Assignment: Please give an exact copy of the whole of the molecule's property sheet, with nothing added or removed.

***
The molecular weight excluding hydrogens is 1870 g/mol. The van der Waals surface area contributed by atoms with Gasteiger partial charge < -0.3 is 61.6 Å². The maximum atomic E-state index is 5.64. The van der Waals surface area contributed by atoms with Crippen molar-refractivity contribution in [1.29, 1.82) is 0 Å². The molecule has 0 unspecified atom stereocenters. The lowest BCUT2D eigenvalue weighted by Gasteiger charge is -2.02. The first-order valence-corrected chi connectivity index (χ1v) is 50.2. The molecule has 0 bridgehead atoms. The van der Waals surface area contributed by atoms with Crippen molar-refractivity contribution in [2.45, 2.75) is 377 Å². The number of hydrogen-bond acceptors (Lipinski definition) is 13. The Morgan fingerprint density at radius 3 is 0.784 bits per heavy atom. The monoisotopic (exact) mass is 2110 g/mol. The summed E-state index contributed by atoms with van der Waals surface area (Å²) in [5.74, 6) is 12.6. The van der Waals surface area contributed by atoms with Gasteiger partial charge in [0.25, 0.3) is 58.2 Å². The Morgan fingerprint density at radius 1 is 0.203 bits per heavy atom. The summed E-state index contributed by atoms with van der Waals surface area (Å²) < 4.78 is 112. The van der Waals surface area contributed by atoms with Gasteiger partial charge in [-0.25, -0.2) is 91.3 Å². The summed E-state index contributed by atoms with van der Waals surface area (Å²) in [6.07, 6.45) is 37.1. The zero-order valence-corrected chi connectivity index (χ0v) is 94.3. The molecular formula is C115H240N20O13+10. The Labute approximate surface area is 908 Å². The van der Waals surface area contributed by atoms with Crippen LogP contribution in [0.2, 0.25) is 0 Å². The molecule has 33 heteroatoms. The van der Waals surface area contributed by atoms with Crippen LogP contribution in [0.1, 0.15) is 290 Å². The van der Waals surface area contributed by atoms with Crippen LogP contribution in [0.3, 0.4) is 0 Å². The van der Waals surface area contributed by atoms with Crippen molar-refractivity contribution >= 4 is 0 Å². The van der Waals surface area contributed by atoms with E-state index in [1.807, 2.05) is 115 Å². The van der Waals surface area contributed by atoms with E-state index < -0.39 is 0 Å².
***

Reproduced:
The molecular weight excluding hydrogens is 1870 g/mol. The van der Waals surface area contributed by atoms with Gasteiger partial charge < -0.3 is 61.6 Å². The maximum atomic E-state index is 5.64. The van der Waals surface area contributed by atoms with Crippen molar-refractivity contribution in [1.29, 1.82) is 0 Å². The molecule has 0 unspecified atom stereocenters. The lowest BCUT2D eigenvalue weighted by Gasteiger charge is -2.02. The first-order valence-corrected chi connectivity index (χ1v) is 50.2. The molecule has 0 bridgehead atoms. The van der Waals surface area contributed by atoms with Crippen molar-refractivity contribution in [2.45, 2.75) is 377 Å². The number of hydrogen-bond acceptors (Lipinski definition) is 13. The Morgan fingerprint density at radius 3 is 0.784 bits per heavy atom. The monoisotopic (exact) mass is 2110 g/mol. The summed E-state index contributed by atoms with van der Waals surface area (Å²) in [5.74, 6) is 12.6. The van der Waals surface area contributed by atoms with Gasteiger partial charge in [0.25, 0.3) is 58.2 Å². The Morgan fingerprint density at radius 1 is 0.203 bits per heavy atom. The summed E-state index contributed by atoms with van der Waals surface area (Å²) < 4.78 is 112. The van der Waals surface area contributed by atoms with Gasteiger partial charge in [-0.25, -0.2) is 91.3 Å². The summed E-state index contributed by atoms with van der Waals surface area (Å²) in [6.07, 6.45) is 37.1. The zero-order valence-corrected chi connectivity index (χ0v) is 94.3. The molecular formula is C115H240N20O13+10. The Labute approximate surface area is 908 Å². The van der Waals surface area contributed by atoms with Crippen LogP contribution in [0.2, 0.25) is 0 Å². The molecule has 33 heteroatoms. The van der Waals surface area contributed by atoms with Crippen LogP contribution in [0.1, 0.15) is 290 Å². The van der Waals surface area contributed by atoms with Crippen LogP contribution in [0.3, 0.4) is 0 Å². The van der Waals surface area contributed by atoms with Crippen molar-refractivity contribution >= 4 is 0 Å². The van der Waals surface area contributed by atoms with E-state index in [1.807, 2.05) is 115 Å². The van der Waals surface area contributed by atoms with E-state index < -0.39 is 0 Å².